In modern times, football has increasingly become a possession game. Even though different teams utilise different tactics, the general tendencies have been shifting towards a more ball-dominant approach which has been popularised by clubs like Barcelona, Manchester City or Bayern Munich.
The backbone of a possession-based style still lies in playing out from the back. While simple in its definition, this specific tactic is extremely difficult to execute and carries a certain risk with a high margin of error. Of course, just as with everything else in football, there is no single best approach to playing out from the back and it all depends on personnel, systems and opposition faced.
With that being said, this tactical analysis will provide you with a tactical theory on playing out from the back, highlighting some of the main concepts behind these tactics. Similarly, the analysis will focus on different roles and profiles this strategy requires to succeed.
Before we proceed with the detailed tactical analysis of what each of the players is supposed to do to make playing out from the back possible, we have to set the basic concepts every system should follow when trying out these tactics. All players can be coached to play a certain way, especially if that process is started early enough in their careers.
However, it is also true that profiles play a huge role in certain players fitting certain systems. Just as you wouldn’t deploy an immobile and technically poor striker in a false nine role, you also wouldn’t choose a centre-back tandem and a goalkeeper who are bad with their feet for a possession-heavy system.
So player profiles play a huge role when trying to play out from the back. It is, of course, a joint effort and the whole team needs to be coordinated well to successfully navigate their way out of their half. The second very important thing is making the pitch big. The bigger the pitch is when you have the ball, the more space you have to exploit and the more space the opposition needs to cover.
That’s why you’ll always see centre-backs spreading as far as possible and full-backs and wingers often hugging the touchline higher up the field. And this is also where team shape comes into play. Fluidity and thinking on your feet are important but it is also important that every player maintains the shape set in possession.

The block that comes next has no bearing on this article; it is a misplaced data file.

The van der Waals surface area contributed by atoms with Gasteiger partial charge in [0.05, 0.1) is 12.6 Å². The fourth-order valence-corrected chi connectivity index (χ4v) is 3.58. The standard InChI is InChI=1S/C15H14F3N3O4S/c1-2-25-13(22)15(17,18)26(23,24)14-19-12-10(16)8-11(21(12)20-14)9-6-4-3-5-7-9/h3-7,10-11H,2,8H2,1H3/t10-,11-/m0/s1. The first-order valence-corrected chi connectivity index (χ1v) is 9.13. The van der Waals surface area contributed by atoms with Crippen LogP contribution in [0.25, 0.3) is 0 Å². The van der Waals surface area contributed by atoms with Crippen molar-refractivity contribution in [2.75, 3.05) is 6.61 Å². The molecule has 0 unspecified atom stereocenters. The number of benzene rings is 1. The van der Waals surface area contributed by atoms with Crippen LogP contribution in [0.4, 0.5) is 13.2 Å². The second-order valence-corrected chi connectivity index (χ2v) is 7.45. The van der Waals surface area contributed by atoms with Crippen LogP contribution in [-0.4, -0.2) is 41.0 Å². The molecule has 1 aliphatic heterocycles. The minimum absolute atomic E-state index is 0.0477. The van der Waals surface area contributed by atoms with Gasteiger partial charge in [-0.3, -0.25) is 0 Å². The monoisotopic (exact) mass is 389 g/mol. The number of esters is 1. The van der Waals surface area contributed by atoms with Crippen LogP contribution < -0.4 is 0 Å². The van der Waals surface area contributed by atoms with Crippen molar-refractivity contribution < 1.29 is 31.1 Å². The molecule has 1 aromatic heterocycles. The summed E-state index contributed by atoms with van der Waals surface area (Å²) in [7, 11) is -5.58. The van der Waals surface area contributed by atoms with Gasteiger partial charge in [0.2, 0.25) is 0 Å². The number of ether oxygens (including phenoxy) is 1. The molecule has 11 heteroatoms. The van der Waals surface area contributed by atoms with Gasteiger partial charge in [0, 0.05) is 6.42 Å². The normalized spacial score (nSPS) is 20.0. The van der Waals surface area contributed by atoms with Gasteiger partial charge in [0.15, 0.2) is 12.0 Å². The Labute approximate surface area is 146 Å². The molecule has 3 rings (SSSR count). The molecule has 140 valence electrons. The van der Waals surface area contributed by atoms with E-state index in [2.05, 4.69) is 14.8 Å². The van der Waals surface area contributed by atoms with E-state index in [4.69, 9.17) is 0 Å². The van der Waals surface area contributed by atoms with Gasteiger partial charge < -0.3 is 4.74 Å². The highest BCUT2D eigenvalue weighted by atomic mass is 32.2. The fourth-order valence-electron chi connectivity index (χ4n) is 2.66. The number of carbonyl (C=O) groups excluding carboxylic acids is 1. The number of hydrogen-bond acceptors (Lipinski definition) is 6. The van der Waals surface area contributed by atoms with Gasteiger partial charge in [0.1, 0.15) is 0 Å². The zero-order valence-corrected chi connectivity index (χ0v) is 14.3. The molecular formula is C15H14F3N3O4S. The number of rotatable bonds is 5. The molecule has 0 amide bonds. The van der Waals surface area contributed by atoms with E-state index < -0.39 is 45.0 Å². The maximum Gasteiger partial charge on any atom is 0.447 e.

Playing out from the back is based on every player knowing he’ll have a passing option available in a set sequence. Of course, we can never predict everything in football but players who are a part of the best systems already know how, where and when their teammates will move or reposition.
Next is involving the goalkeeper. For the playing out from the back tactics to be at their best, the goalie needs to be considered an outfield player. There are plenty of reasons why which we’ll discuss further down the line of this tactical analysis but the goalkeeper often being the first player to start the sequence is key. By starting the build-up in your box and inviting the opposition to come to you, you eliminate one player on the other side – the opposition goalkeeper.
Now the game is already tilted in your favour as it essentially becomes a 11v10 battle and superiorities are guaranteed if executed properly.
Finally, patience is needed. Modern football is very attacking-minded and every move needs to be aesthetically pleasing and positive. However, that is far from the most efficient way to play. Sometimes, a forward passing option won’t be immediately available, especially if you’re playing against a well-organised defensive block that effectively expands into a high press.
Just being comfortable passing backwards or recycling the ball until an opening appears is incredibly potent in such situations. Don’t ignore the benefits of it.
Now that we have the basics covered, let’s move on to some specific tactics and setups.
The backline holds the key to successfully playing out from the back, that much is clear. It all starts with the defenders and the goalkeeper as they are the first line to engage in an attempt to achieve progression. We’ve touched upon specific player profiles earlier in this tactical theory but it truly is a key aspect of these tactics.
Liverpool’s Virgil Van Dijk is perhaps one of the best modern examples of a complete centre-back who fits the bill, the same as Manchester City’s Ederson personifies the ideal ball-playing goalkeeper. Technical quality on the ball is essential but so is spatial awareness, proper body orientation and general footballing IQ.